– Clean Energy Ambassador

Eight Massachusetts ABE programs were selected to participate in the project. Participating educators attended a series of face-to-face and online training events to identify clean energy and academic learning objectives and to develop strategies for incorporating clean energy concepts into instruction and advising. They learned about the clean energy industry, and employment and training opportunities in Massachusetts, attended a clean energy industry conference and visited two examples of clean energy companies. Simultaneously, they developed a sequence of adult education lessons to pilot in their classrooms that explore clean energy career pathways integrated with math, science, and English language skills development. Participating educators were encouraged to teach about clean energy through the lenses of academic skill building, work, home, and community. This flexibility addresses the reality that adult students’ interest may be sparked in any/all of these arenas and that not all are interested in clean energy work.

Curriculum Resource Guide

While there are myriad websites, teacher resources, and other materials dedicated to teaching about clean energy concepts, applications and occupations, very few of them are geared specifically for adult ESOL and Basic Education learners. Therefore, a key outcome of this project was to compile relevant resources for adult educators. The guide contains annotated online resources and a collection of lessons, activities and approaches developed by participating ABE Clean Energy Ambassadors, teachers and counselors involved in this project.

The lessons in the resource guide incorporate a variety of online, multi-media, and teacher-created resources and span a wide range of clean energy topics, approaches and student populations.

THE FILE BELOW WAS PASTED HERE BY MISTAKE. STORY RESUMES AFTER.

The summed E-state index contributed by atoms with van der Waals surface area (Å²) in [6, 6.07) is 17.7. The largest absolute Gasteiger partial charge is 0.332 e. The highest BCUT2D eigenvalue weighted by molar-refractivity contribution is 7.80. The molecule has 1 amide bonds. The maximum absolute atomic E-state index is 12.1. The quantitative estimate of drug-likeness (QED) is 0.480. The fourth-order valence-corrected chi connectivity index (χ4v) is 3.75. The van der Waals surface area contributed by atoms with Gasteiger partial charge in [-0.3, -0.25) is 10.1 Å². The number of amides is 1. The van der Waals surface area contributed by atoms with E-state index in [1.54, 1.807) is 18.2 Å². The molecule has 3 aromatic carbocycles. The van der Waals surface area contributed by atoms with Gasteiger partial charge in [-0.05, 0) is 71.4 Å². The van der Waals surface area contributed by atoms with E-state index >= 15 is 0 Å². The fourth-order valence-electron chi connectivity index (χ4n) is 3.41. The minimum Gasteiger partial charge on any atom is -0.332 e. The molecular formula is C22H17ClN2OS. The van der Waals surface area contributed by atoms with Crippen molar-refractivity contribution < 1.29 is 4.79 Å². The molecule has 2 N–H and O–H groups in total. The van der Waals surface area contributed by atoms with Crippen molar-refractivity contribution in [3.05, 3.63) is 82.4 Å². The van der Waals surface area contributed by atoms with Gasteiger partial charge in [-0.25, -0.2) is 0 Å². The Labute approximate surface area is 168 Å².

By increasing our focus on clean energy curriculum, we have broadened the career planning visions of our students. It has touched them personally and given them pause when considering the future of their employment and their environment.

– Clean Energy Ambassador

Student Engagement

To gain a better understanding of participating adult education students’ knowledge, awareness, attitudes and behaviors related to clean energy concepts, students who participated in the clean energy lessons were asked to complete a survey at the end of the project. Sixty percent (60%) of the respondents said that it was very likely that they would explain the importance of reducing energy to family and friends. Participating teachers and counselors reported high student interest as well as higher than expected student knowledge of clean energy concepts and current media discussions about clean energy options and regulations. In addition, many students were interested in potential clean energy careers.

How likely is it that you will do any of these activities in the next 3 months?

Graph: How likely is it that you will do any of these activities in the next 3 months?

Pie Chart- interest in job opportunitiesSixty-five percent (65%) of the students said that they were interested in learning more about training and job opportunities in the clean energy field. The chart to the right reflects the types of clean energy jobs of interest.

Participating program staff welcomed the opportunity to use clean energy as a broad focus for teaching across disciplines and felt that the content was met with high student engagement, whether in ESOL or GED classrooms or in educational counseling sessions. They found the content especially timely, given the increased emphasis on science concepts in the Common Core State Standards and GED 2014.

Given the positive results of this pilot project, World Education and Finding Earth Works are pursuing opportunities to disseminate the curriculum resources and expand the training model and approach to other states and regions. The ultimate goal is to build the capacity of the ABE field to connect learners to the emerging clean energy economy.

For more information about the project, project partners, and to download the ABE Clean Energy Ambassadors Curriculum Resource Guide, visit the project page.

The ABE Clean Energy Ambassadors Project was co-directed by Sandy Goodman, Director of Career Pathways, World Education, Inc. and Alex Risley Schroeder, Principal, Finding Earth Works.

World Education U.S. Newsletter, July 2013

Sandy Goodman, Director of Career Pathways
National College Transition Network @ World Education, Inc.